Nov 302020


Over a significant span of years — going all the way back to the spring of 2010, in fact — we’ve devoted a lot of attention to the musical endeavors of the multi-faceted Mumbai-based extreme metal musician Sahil Makhija, whose nom de guerre is Demonstealer. We’ve followed his progress through the bands he has led, including Demonic Resurrection and Reptilian Death, as well as through his solo work in Demonstealer.

In addition to his musical output, which has featured live appearances at big European metal fests, his career has included starting a record label, establishing a professional recording studio dedicated to extreme metal, and even hosting a YouTube cooking show. And so, through two decades of activity in the often-fractious metal “community” he has not only survived but often thrived, and is probably India’s best-known figure in its heavy music landscape.

Of course, those two decades weren’t all smooth sailing. “Smooth sailing” is a foreign concept in the world of extreme metal, where fans are fickle, money is always scarce, and failure rather than fortune tends to be the dominant narrative. Yet despite all the obstacles, Sahil is still working at what he loves, and we have a new Demonstealer EP to show for it. Its title is And This Too Shall Pass, and today we’re bringing you the premiere of one of its four death metal tracks, presented via an official video, in advance of the EP’s release on December 11th.



Almost three years have passed since Demonstealer’s last album, The Last Reptilian Warrior, which included collaborations with Kévin Paradis (​Benighted,​ ​Svart Crown​), Romain Goulon (Necrophagist​), Kerim Lechner (​Septic Flesh​, ​Decapitated​) and David Diepold (​Obscura​), among others. And we’re more than three years on from Demonic Resurrection‘s last full-length, Dashavatar. Ironically, it was the COVID-19 pandemic and the resultant lockdown in India that provided the inspiration for Demonstealer’s return. Those factors also probably have something to do with the fact that this time he’s going it alone, performing all the instruments and vocals.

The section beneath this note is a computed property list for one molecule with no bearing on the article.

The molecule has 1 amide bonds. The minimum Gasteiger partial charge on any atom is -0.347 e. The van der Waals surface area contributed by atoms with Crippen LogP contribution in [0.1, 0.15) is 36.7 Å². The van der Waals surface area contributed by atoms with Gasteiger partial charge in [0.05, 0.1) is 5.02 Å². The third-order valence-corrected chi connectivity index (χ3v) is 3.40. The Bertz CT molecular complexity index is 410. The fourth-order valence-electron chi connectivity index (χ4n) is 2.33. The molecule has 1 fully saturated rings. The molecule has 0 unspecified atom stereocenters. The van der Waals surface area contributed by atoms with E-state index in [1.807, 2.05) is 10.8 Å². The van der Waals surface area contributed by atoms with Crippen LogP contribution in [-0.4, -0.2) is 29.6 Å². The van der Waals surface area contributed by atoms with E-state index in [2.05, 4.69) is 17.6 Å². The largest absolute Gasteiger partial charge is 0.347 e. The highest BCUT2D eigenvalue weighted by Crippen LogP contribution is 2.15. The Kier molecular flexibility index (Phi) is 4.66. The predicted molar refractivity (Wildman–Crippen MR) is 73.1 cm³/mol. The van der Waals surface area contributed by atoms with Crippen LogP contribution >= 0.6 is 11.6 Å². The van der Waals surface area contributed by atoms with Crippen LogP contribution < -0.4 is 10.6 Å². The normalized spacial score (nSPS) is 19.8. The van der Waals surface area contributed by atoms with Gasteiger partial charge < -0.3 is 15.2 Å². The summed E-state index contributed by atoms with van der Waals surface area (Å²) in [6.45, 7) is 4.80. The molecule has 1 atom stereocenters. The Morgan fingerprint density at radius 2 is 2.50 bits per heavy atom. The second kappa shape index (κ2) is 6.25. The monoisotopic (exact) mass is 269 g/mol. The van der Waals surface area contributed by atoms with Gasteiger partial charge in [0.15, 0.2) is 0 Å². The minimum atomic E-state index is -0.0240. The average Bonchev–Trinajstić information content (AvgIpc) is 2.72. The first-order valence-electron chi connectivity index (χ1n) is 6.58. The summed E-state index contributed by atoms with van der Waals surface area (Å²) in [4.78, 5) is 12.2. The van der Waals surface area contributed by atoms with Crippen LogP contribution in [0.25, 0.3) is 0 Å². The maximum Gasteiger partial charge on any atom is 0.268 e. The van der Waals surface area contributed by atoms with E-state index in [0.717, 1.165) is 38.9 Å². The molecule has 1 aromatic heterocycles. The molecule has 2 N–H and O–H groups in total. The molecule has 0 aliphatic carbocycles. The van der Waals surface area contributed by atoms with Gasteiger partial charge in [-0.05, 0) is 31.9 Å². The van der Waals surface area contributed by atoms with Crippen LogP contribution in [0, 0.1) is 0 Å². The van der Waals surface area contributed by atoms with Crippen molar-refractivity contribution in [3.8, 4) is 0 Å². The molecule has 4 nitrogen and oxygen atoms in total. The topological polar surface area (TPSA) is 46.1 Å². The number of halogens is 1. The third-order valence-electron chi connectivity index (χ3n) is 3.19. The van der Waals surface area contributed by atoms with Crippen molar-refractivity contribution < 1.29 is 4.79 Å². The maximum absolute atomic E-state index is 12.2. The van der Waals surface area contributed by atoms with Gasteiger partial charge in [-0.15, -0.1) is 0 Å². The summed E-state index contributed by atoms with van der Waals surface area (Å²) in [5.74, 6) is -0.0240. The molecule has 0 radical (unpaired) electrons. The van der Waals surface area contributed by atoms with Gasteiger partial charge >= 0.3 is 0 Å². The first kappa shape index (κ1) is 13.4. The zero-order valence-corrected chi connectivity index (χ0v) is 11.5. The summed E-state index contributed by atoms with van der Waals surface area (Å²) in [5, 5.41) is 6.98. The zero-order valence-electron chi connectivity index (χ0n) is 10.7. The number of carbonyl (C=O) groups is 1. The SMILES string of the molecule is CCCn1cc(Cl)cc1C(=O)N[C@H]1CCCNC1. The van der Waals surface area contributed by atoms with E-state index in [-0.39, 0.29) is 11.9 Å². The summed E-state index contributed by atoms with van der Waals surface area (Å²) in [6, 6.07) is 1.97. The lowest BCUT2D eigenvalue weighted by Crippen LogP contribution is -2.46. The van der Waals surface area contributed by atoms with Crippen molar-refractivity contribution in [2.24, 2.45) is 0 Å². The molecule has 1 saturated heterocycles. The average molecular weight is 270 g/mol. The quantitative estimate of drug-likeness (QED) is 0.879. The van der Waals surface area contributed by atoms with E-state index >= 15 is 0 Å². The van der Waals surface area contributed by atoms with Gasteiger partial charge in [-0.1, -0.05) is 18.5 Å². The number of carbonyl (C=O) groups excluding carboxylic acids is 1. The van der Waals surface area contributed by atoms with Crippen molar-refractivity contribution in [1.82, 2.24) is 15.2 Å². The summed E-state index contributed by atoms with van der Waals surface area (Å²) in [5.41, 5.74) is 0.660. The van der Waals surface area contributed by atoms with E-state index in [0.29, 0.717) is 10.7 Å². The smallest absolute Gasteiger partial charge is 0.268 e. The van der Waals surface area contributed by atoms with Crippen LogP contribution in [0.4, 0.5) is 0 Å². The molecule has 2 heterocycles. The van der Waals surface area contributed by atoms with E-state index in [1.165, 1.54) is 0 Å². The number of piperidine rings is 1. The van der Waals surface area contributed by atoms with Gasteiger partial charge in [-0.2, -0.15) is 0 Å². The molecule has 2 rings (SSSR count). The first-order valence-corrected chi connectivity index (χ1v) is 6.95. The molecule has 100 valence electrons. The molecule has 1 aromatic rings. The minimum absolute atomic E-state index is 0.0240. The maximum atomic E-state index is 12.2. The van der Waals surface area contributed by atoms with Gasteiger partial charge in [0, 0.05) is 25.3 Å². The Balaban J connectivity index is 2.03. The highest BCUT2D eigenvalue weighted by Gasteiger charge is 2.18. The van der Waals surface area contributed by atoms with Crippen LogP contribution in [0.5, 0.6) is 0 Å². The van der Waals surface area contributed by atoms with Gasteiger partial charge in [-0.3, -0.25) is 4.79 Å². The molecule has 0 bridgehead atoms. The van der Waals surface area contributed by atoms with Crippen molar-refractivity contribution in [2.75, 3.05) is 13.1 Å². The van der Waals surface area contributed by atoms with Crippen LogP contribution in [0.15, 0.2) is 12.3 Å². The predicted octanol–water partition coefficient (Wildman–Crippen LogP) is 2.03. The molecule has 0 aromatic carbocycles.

Like the EP as a whole, the song we’re premiering today — “Systemic Failure” — is a lyrically dark one. It expresses the will to revolt against systemic oppression in a world where humanity has failed — but concludes with a sign that resistance has come too late to save humanity from itself. But as dark as that concluding lyric is, the music expresses defiance in electrifying fashion.

The song’s main rhythmic drive is a hard-charging gallop, which suits the savagery of Demonstealer’s growls and screams, and the feverishness of the seething and darting riffs. But as this fiery song unfolds, it reveals other facets, from bullet-spitting drumwork to impassioned (and infectious) singing, from spurts of quivering and rapidly slithering melody to spectral shimmering reverberations that gave the music a glorious, exotic feeling. The song builds to blood-pumping crescendos, but it’s a thriller from start to finish.



And This Too Shall Pass was recorded by Demonstealer at Demonic Studios in India, and it was mixed and mastered by Hertz Studio in Poland. The eye-catching cover art was created by Adi Dechristianize. It’s recommended for fans of early In Flames, Behemoth, and Kataklysm, and it’s available for pre-order and pre-save now. Along with today’s premiere we’re also including a stream of the previously released song “This Crumbling Earth“.






  1. Love it!

  2. Dude has so much raw talent. Just learning how to play drums like that would take most of us a lifetime. Sahil has clearly mastered them all. Sick as f$$k man!

  3. Awesome! Totally rocks!

  4. Awesome! Totally rocks! You are impressive for the type music you do!

  5. Way to go, brother!

  6. The artwork kicks ass.

  7. Awesome wow !!!!! it

  8. This is groovy as fuck. He knows how to layer some simple cool ideas and make serious metal with it!

  9. Heck yeah!! Youre awesome

 Leave a Reply

You may use these HTML tags and attributes: <a href="" title=""> <abbr title=""> <acronym title=""> <b> <blockquote cite=""> <cite> <code> <del datetime=""> <em> <i> <q cite=""> <s> <strike> <strong>



This site uses Akismet to reduce spam. Learn how your comment data is processed.